October is the second month of autumn in meteorology, but after the joint-hottest September on record for the UK, this month has continued the warm trend.
In fact, by the weekend, some parts of the south-east could be some 8C to 10C above average for the time of year.
Hot air currently over parts of Iberia will be pushed northwards by the jet stream and high pressure cell through the remainder of the week.
This will allow temperatures in parts of England to reach comfortably into the mid-20s through Saturday and Sunday.
Expected highs of around 26C on Sunday will mean the country will be warmer than Los Angeles in California and European beach destinations such as Mykonos in Greece.
It's led many people to ask whether we are now seeing an Indian Summer.
But the short answer is: No.
An Indian Summer is regarded as a warm spell that usually occurs after the first frost of the season - which we have not yet seen in autumn 2023.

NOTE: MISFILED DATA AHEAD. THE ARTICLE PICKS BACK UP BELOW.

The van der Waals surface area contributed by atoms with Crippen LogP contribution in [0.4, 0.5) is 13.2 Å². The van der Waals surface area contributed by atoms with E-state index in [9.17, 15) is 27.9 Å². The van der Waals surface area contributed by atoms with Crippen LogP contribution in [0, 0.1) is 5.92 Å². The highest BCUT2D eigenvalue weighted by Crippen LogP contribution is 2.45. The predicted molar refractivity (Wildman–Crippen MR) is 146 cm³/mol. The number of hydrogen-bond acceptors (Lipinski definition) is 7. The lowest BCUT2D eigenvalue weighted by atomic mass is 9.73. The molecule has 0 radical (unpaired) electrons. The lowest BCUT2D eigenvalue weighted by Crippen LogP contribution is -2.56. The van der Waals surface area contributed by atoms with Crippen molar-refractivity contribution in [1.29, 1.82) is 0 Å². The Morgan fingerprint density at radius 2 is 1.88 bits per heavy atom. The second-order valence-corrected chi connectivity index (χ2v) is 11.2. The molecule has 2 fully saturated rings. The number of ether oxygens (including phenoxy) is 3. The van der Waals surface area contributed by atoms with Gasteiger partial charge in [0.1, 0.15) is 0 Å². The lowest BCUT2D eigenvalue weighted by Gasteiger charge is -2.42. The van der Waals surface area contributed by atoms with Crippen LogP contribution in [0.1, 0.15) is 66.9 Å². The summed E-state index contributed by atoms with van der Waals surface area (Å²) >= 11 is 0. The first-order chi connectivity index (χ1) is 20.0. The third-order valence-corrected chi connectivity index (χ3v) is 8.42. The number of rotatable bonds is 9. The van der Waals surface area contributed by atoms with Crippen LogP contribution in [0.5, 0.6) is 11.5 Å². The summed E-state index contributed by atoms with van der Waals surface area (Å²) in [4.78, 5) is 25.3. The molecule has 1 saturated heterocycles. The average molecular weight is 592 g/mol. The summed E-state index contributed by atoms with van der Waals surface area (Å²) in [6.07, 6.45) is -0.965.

This tends to happen in late October or November.
However, the conditions are unusual for this time of year.
According to a Met Office attribution study, the UK September 2023 mean temperature of 15.2C - the joint hottest on record - would be virtually impossible without human-induced climate change.
On 1 October, mainland Spain experienced its hottest October day on record, as the mercury reached 38.3C.
This heat so late in the year is very rare.
I wouldn't be surprised if more studies suggest this would not have been possible in a world without man-made greenhouse gas emissions.
September was hotter than the whole of summer 2023 (June, July and August) and this has only happened twice before, in 1890 and 1929 (records back to 1884).
As global temperatures continue to rise because of man made climate change, we expect the likelihood of hotter summers, and no doubt warmer starts to autumn, to continue and become more frequent.
29.9 Gravesend 1/10/2011 - UK
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